As I mentioned in my blog How to Motivate Your Employees, my friend’s company allowed its employees to take half days on Fridays if they worked an extra hour Monday through Thursday. In order to boost employee morale and cut back on certain expenses, many companies are taking this idea one step further and implementing the four-day workweek. A four-day workweek can help out a business in many ways, but it’s also difficult to implement if your company is used to working 40 hours a week over five days. Read below to learn about the pros and cons of these shorter weeks and how you can go about incorporating it into your own schedule.
Pros and Cons of a Four-Day Workweek
Two years ago, the State of Utah ordered 18,000 of its state employees to work 10 hours a day, four days a week, and to take Fridays off. More than 75% of employees reported a positive experience a year into the program, according to a study by Brigham Young University management professors Rex Facer and Lori Wadsworth. According to the report, the employees took fewer sick days and the State saw reduced overtime costs and savings on energy bills. Employees also experienced fewer conflicts between work and family commitments, boosting morale. And because they knew they only had four days instead of five to get their work done, employees became more productive.
The program implemented by the State of Utah is just one example of the advantages of having a four-day workweek. The biggest pro for this type of schedule is the cost of maintaining your office. With one less day a week, you can cut back on your energy bills and employee parking reimbursement costs as well. Another great advantage of a four-day workweek is the boost in employee morale. Work becomes much easier when you’re looking forward to a three-day weekend!
However, not every company should try switching their work schedule. Just because your office is closed on Fridays doesn’t mean that your customers won’t need your support five days a week. Plus, for some employees working 10 hours a day could be more physically draining than working a five-day week.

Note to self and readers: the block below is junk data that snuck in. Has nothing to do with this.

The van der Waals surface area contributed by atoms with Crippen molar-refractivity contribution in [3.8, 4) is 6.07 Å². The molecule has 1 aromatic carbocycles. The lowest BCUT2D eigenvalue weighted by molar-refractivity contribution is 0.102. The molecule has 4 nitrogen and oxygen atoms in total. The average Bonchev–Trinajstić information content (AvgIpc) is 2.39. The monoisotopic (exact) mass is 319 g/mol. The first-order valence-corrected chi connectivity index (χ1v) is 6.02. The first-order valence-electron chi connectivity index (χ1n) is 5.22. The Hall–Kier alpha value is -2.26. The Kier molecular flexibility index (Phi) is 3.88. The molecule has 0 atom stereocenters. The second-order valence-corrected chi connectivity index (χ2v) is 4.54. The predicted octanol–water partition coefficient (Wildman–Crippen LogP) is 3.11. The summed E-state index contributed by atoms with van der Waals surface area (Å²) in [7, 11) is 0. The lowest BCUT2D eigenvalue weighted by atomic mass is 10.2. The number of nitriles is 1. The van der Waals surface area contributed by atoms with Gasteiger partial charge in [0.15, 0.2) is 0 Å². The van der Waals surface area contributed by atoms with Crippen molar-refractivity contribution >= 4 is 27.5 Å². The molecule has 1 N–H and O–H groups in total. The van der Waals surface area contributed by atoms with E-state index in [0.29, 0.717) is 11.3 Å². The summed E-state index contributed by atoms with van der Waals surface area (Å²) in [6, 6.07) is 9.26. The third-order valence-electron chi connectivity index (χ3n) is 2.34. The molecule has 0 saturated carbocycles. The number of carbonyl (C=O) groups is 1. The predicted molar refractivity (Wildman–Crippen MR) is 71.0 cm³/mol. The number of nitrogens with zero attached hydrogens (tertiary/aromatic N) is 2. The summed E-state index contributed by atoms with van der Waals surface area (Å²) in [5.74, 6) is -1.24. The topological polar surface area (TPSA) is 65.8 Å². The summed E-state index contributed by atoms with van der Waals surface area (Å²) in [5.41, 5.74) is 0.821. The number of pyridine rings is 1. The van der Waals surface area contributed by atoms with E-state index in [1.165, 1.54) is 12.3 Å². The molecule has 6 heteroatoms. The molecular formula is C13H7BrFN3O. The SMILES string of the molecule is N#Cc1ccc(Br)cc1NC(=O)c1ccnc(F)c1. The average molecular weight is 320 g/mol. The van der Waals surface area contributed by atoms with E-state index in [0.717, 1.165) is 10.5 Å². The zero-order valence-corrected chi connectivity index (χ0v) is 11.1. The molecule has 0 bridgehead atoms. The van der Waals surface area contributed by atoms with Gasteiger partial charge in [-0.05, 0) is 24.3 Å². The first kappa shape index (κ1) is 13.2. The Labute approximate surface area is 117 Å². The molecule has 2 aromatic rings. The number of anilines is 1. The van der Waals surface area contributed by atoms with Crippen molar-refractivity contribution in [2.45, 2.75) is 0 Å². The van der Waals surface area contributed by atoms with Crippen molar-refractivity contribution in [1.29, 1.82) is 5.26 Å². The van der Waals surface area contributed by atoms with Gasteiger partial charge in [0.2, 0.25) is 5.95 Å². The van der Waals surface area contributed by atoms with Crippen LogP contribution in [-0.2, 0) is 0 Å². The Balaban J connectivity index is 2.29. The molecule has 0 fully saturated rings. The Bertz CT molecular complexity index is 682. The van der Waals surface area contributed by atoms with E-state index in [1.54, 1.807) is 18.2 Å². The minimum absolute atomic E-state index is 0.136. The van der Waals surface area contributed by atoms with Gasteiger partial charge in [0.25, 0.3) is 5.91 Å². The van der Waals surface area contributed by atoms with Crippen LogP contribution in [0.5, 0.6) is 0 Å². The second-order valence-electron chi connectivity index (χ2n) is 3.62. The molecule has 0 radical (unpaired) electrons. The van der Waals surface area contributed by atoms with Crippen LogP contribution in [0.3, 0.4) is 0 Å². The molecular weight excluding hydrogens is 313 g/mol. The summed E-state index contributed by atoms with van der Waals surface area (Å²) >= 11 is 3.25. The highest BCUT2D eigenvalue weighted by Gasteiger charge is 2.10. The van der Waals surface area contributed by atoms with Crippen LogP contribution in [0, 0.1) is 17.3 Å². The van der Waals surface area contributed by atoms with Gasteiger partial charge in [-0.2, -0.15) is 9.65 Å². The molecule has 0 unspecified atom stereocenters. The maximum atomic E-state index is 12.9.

How to Implement a Four-Day Workweek
If you’re going to implement a four-day workweek, you need to think through the benefits and cons of doing so. Decide what your goal is in accomplishing this switch. Do you want to save money on energy bills? Increase productivity? If so, a switch could work for your company. But there are some risks involved. Carefully think through your goals and plan accordingly before you make the first step.
- Talk to your employees. After you’ve weighed the pros and cons of changing your work schedule, you should talk to your employees before you make any move. While some employees will focus on a three-day weekend, they may not pay much attention to the 10-hour workday and the demands of that. It means less time for running errands and can make arranging childcare tricky. It could even leave some employees physically drained. A 4/10 plan isn’t the only strategy your company can take. As I mentioned, you can always try having a half-day on Fridays, or a 9/80 schedule, in which employees work 80 hours over nine business days, giving them an extra day off every two weeks. Also, you’ll have to make sure to schedule important meetings earlier in the day, before your employees become burnt out. And encourage taking frequent breaks.
- Think about your customers. A big problem for implementing a four-day workweek is your customers and how not to lose them. For your company, it may not be realistic to shut down the office for a whole day, so you might not end up not saving as much as you hoped. One option for making sure that your customers are taken care of five days a week is to establish a rotating schedule, with half of your employees taking Mondays off and half taking Fridays off. This will allow you to meet your customers’ demands. But you’ll need to consider which employees need to work together.
- Accept that it’s trial and error. Implementing a new workweek isn’t a decision to jump into lightly, so you’ll need to tread carefully and accept that you’ll probably have to try a few things before finding the perfect solution. Try starting slowly and implement one four-day workweek a month. You’ll also definitely need to solicit feedback from your employees since they’ll be the most affected. Gauge how they—and your customers—are responding to the changes. You’ll also need to monitor employee productivity to make sure goals are still being met.
- Set the right example. If you do implement a four-day workweek, then you need to set the right tone for your employees. It may be difficult for some of them to stop working on that fifth day, so you’ll have to make sure they aren’t being held accountable for their day off. This means not emailing or calling them unless there is an absolute emergency. Better yet, if you can, you should take that day off as well. You don’t want your employees to feel as though they’re slacking because the boss is still working.
If changing your work schedule isn’t right for you, maybe you can cut costs by going virtual. But if you do go with a four-day workweek, you’ll need some excellent online services to help you stay in touch with your employees, such as online fax and a virtual phone service.